About Manganese

Steel production: manganese enhances tensile strength, stiffness, hardness, toughness, hardenability, wear resistance as well as forging and rolling qualities. In ore production, about 30% of the manganese is used to refine ore and about 70% is used as an alloy in the final product. Currently, around 90% of manganese production is used by the steel industry, with demand growing about 2% per annum.

Battery production: manganese is used as a depolarizer in dry cell batteries and required to make cathodes in the most common lithium-ion battery chemistry Nickel–Manganese-Cobalt (NMC) and Lithium Manganese-Oxide (LMO). High-purity Electrolytic Manganese (EMM) and Electrolytic Manganese Dioxide (EMD) are increasing in demand for the emerging electric vehicle market. Total demand for manganese from lithium-ion batteries was 21MT in 20171 and growth is estimated to be ~7% per annum.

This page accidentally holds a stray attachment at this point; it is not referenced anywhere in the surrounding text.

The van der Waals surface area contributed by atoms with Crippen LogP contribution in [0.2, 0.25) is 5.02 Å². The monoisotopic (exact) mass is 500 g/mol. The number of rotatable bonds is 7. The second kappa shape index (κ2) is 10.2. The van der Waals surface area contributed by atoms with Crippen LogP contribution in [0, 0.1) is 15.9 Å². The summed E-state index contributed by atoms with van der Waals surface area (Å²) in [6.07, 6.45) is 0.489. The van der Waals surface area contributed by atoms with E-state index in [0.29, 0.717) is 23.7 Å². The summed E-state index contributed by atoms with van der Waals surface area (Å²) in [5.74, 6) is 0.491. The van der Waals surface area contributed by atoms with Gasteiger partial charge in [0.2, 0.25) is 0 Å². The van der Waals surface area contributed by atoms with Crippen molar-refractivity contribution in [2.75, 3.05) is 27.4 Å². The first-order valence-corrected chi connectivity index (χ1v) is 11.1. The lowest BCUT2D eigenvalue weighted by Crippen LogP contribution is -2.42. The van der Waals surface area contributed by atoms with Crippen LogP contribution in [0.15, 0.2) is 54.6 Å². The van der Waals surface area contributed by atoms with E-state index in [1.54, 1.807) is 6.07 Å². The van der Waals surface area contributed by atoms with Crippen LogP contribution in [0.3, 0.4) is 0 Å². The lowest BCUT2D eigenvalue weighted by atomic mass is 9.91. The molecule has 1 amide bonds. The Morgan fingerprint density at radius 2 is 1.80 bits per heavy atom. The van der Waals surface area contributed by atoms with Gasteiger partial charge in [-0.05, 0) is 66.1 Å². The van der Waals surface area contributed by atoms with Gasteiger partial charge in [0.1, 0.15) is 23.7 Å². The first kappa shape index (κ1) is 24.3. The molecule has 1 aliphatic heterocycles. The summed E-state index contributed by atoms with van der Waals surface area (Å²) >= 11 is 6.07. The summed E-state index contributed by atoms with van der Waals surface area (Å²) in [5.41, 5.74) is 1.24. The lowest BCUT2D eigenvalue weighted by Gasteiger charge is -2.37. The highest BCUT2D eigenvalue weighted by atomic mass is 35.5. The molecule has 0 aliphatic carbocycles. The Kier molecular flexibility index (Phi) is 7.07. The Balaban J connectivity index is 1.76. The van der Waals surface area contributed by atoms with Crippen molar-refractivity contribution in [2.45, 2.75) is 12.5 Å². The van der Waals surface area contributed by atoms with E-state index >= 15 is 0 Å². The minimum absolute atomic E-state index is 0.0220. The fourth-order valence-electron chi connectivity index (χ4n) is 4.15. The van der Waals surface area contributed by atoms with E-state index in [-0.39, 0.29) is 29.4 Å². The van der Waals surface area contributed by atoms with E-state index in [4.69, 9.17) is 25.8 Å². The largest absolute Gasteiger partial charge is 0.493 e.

Nutrients: Manganese is one of nine essential nutrients that plants require for growth. Many processes are dependent on this nutrient, including chloroplast formation, photosynthesis, nitrogen metabolism and synthesis of some enzymes. This role of manganese in plants is extremely crucial.

Manganese has other uses in chemical applications and is a vital component of a healthy diet. Small amounts of manganese are consumed in producing micronutrients for fertiliser and animal feed, water treatment chemicals and other chemicals such as those used as a colourant for car undercoat paint, bricks, glass, textiles and tiles.

BASF Catalysts has information on its website about the use of Nickel Cobalt Manganese Oxide (NCM) for cathodes for lithium-ion batteries: